The spook proceeds to bloodily kill several of the occupying Germans, and Prochnow receives reinforcements in the shape of SS major Gabriel Byrne and his men (these guys are proper Nazis so it is okay to dislike them). The Germans all assume that local resistance fighters are responsible for the deaths, but the discovery of strange, arcane graffiti leads them to call in the only academic to have studied the site, Cuza (Ian McKellen). Cuza, a Jew, is quite glad to have been temporarily let out of a death camp, and assumes the graffiti is a ruse on the part of the villagers to help him escape. But it is not…

The entity rescues Cuza’s daughter from a bunch of Germans with ungallant thoughts on their mind and makes him a proposition: it needs someone to do the heavy lifting and carrying while it reacquires physical form and offers him the job. In return, it will not only use its supernatural powers to rejuvenate him but carry out a ghastly reign of terror amongst the Nazis Cura hates so much. But little does anyone realise that someone else is coming to the Keep, intent on putting an end to the creature permanently…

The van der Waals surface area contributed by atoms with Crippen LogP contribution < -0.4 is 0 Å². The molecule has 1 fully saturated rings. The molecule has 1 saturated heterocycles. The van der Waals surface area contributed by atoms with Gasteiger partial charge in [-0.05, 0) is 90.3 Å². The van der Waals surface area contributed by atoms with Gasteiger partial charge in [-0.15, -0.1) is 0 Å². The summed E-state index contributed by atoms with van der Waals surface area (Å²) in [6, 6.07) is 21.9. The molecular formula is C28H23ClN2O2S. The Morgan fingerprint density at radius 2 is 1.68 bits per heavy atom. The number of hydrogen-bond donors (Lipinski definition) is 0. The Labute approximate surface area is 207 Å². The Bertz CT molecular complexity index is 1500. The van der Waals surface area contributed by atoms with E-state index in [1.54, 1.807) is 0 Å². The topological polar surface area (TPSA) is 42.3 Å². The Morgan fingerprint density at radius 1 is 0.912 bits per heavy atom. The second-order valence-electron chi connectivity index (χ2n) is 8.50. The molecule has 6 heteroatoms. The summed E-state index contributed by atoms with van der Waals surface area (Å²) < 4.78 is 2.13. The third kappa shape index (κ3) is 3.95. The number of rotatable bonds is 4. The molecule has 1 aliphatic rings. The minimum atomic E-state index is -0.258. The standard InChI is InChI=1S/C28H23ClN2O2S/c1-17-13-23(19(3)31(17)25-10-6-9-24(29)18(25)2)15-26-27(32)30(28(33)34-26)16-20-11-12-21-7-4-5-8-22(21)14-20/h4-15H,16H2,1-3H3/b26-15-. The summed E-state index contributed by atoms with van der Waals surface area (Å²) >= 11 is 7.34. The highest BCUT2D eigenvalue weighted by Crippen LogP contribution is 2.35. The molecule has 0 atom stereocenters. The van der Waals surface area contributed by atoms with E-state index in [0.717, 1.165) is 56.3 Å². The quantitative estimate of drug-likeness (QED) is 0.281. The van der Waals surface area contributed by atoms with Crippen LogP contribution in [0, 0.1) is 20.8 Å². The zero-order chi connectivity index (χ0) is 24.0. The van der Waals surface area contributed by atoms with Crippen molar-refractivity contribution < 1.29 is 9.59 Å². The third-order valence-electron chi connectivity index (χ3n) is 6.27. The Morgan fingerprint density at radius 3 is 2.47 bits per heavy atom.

Well, I think you’ll agree that this is a movie which shows some promise in its premise – the prospect of a clash between a supernatural manifestation of absolute evil and a mob of Nazis – as close to ‘real’ historical evil as you’re likely to get – is inherently interesting. And some of this potential is realised, mainly through the treatment of Ian McKellen’s character, whose hatred of the Nazis is so great he is prepared to overlook the true nature of what he is allying himself with. Unfortunately most of the rest of it is good-looking, vacuous cobblers.

Michael Mann is a noted stylist as a director, and the film is stylish if nothing else, but too often this comes at the expense of coherency in the plot. This is the kind of film where two people meet for the first time and within two minutes are engaged in passionate, energetic sex – no real reason is given for this plunge towards carnal exuberance, and one suspects that it’s mainly just because Mann had some cool ideas about how to shoot such a sequence. At other points the film seems so preoccupied with striking, stylish visuals that actually explaining what’s going on gets forgotten about.